• Disable Signal calls from showing on your call list, etc.

#3 iMessage

As much as we love this platform, we have to start with the bad news first:

If you don’t have an iOS or macOS device, you cannot use iMessage.

Now that we have that out of the way, every other thing about iMessage is great.

Like anything coming out of the Apple stables, this one is designed with ease of use in mind. They even allow you seamlessly integrate your normal SMS with the iMessage platform. Thus, you can text someone (using your data) and send them SMS messages in the same chat dashboard.

Besides that, iMessage carries the Apple promise of never collecting and/ selling sensitive user data for its gains. It is only right that they have end-to-end encryption services on this app also.

That’s not all there is to the iMessage platform, though. Other reasons that make it stand out to users are:

  • The handoff between multiple devices. Start texting on your Apple Watch, continue on your iPhone, hop onto your iPad and finish up on your MacBook. And the conversation never breaks.
  • Automatic deletion of messages from the phone after 30 days (optional)
  • iMessage apps have no access to the contact details or other information of those you are chatting with
  • Backed up messages to the bundled iCloud package
  • Apple never stores the contents of any of your messages on any server

#4 Threema

How can we forget good ol’ Threema?

Don’t tell us you haven’t heard of this guy. It brings to the IM game a kind of change that we hope to see in the future of privacy and data security.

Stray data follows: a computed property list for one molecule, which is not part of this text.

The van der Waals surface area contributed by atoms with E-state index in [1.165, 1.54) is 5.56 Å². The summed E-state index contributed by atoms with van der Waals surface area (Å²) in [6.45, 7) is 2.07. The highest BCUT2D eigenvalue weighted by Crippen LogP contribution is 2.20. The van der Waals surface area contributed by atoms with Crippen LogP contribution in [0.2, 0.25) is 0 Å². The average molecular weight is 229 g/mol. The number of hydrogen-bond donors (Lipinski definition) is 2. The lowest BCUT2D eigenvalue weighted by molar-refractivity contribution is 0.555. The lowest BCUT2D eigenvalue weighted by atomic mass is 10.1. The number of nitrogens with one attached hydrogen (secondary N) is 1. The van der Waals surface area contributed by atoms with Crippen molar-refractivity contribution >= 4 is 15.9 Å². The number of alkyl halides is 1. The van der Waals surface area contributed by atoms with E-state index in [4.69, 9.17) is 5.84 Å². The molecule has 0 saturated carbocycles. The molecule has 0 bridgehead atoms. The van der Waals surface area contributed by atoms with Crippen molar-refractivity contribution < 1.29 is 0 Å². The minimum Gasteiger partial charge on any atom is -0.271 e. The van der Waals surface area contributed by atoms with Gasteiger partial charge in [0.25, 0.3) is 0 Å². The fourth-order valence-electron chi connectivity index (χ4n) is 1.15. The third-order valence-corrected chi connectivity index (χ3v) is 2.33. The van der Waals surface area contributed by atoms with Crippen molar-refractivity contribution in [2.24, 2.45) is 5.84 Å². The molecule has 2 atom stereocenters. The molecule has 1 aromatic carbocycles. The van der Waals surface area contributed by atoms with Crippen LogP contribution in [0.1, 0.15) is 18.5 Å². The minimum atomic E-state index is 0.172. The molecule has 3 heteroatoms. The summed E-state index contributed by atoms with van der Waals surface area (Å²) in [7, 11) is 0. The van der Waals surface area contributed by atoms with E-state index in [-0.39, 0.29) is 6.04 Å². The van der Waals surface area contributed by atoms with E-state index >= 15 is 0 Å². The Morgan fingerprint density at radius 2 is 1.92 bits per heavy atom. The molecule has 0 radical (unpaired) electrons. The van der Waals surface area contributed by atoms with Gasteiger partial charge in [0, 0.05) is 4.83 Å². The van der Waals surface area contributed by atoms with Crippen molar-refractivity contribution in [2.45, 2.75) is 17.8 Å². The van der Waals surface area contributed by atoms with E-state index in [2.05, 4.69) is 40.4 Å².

To start with, Threema offers users the option to chat anonymously. This is possible by not asking for email or phone numbers to register the user. Thus, these users can have a conversation without having anything traced back to them.

How about the user’s IP address giving them away, though? Well, it’s a good thing that Threema does not log user files either – not even the IP address.

If that interests you already, wait till you learn that:

  • Threema is open source so nothing is hidden in the codes
  • Open source also means that the app gets updates and more features faster
  • Allows users to create polls in-house to get their opinions/ votes in
  • Particular chats can be locked with a password or biometric
  • Of course, end to end encryption for your chats and media
  • Threema maintains ownership of all its servers. Thus, they don’t have to share information with any company or other affiliates.

#5 Discord